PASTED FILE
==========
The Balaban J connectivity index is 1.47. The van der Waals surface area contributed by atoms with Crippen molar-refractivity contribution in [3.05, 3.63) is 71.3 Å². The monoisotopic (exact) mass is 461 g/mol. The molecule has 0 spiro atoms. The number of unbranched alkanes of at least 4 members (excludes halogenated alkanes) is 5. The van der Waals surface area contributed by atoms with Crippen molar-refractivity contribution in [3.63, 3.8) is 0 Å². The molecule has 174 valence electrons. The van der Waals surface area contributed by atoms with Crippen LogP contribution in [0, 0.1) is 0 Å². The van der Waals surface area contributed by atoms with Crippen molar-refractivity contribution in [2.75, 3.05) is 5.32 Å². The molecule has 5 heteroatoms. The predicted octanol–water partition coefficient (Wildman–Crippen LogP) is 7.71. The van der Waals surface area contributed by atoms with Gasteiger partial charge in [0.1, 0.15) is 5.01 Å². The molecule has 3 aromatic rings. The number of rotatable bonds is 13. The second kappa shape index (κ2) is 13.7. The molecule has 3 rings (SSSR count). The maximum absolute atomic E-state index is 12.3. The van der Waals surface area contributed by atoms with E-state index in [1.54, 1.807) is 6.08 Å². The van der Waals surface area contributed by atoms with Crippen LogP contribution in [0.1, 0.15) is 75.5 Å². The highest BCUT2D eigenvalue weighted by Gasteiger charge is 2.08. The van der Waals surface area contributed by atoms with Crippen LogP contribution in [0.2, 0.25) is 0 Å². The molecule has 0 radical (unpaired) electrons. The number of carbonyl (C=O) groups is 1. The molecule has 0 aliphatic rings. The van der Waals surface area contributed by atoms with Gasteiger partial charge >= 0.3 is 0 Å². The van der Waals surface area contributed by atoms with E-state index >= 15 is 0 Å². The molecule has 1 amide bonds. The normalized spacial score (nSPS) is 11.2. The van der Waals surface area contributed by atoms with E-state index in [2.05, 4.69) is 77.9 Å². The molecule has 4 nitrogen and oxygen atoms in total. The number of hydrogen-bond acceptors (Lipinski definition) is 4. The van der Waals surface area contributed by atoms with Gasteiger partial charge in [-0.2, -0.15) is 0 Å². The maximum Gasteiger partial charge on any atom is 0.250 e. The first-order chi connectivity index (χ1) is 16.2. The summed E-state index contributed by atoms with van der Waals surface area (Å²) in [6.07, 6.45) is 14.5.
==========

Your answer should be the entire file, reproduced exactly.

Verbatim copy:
The Balaban J connectivity index is 1.47. The van der Waals surface area contributed by atoms with Crippen molar-refractivity contribution in [3.05, 3.63) is 71.3 Å². The monoisotopic (exact) mass is 461 g/mol. The molecule has 0 spiro atoms. The number of unbranched alkanes of at least 4 members (excludes halogenated alkanes) is 5. The van der Waals surface area contributed by atoms with Crippen molar-refractivity contribution in [3.63, 3.8) is 0 Å². The molecule has 174 valence electrons. The van der Waals surface area contributed by atoms with Crippen LogP contribution in [0, 0.1) is 0 Å². The van der Waals surface area contributed by atoms with Crippen molar-refractivity contribution in [2.75, 3.05) is 5.32 Å². The molecule has 5 heteroatoms. The predicted octanol–water partition coefficient (Wildman–Crippen LogP) is 7.71. The van der Waals surface area contributed by atoms with Gasteiger partial charge in [0.1, 0.15) is 5.01 Å². The molecule has 3 aromatic rings. The number of rotatable bonds is 13. The second kappa shape index (κ2) is 13.7. The molecule has 3 rings (SSSR count). The maximum absolute atomic E-state index is 12.3. The van der Waals surface area contributed by atoms with E-state index in [1.54, 1.807) is 6.08 Å². The van der Waals surface area contributed by atoms with Crippen LogP contribution in [0.1, 0.15) is 75.5 Å². The highest BCUT2D eigenvalue weighted by Gasteiger charge is 2.08. The van der Waals surface area contributed by atoms with Crippen LogP contribution in [0.2, 0.25) is 0 Å². The molecule has 0 radical (unpaired) electrons. The number of carbonyl (C=O) groups is 1. The molecule has 0 aliphatic rings. The van der Waals surface area contributed by atoms with Gasteiger partial charge >= 0.3 is 0 Å². The van der Waals surface area contributed by atoms with E-state index >= 15 is 0 Å². The molecule has 1 amide bonds. The normalized spacial score (nSPS) is 11.2. The van der Waals surface area contributed by atoms with E-state index in [2.05, 4.69) is 77.9 Å². The molecule has 4 nitrogen and oxygen atoms in total. The number of hydrogen-bond acceptors (Lipinski definition) is 4. The van der Waals surface area contributed by atoms with Gasteiger partial charge in [-0.2, -0.15) is 0 Å². The maximum Gasteiger partial charge on any atom is 0.250 e. The first-order chi connectivity index (χ1) is 16.2. The summed E-state index contributed by atoms with van der Waals surface area (Å²) in [6.07, 6.45) is 14.5.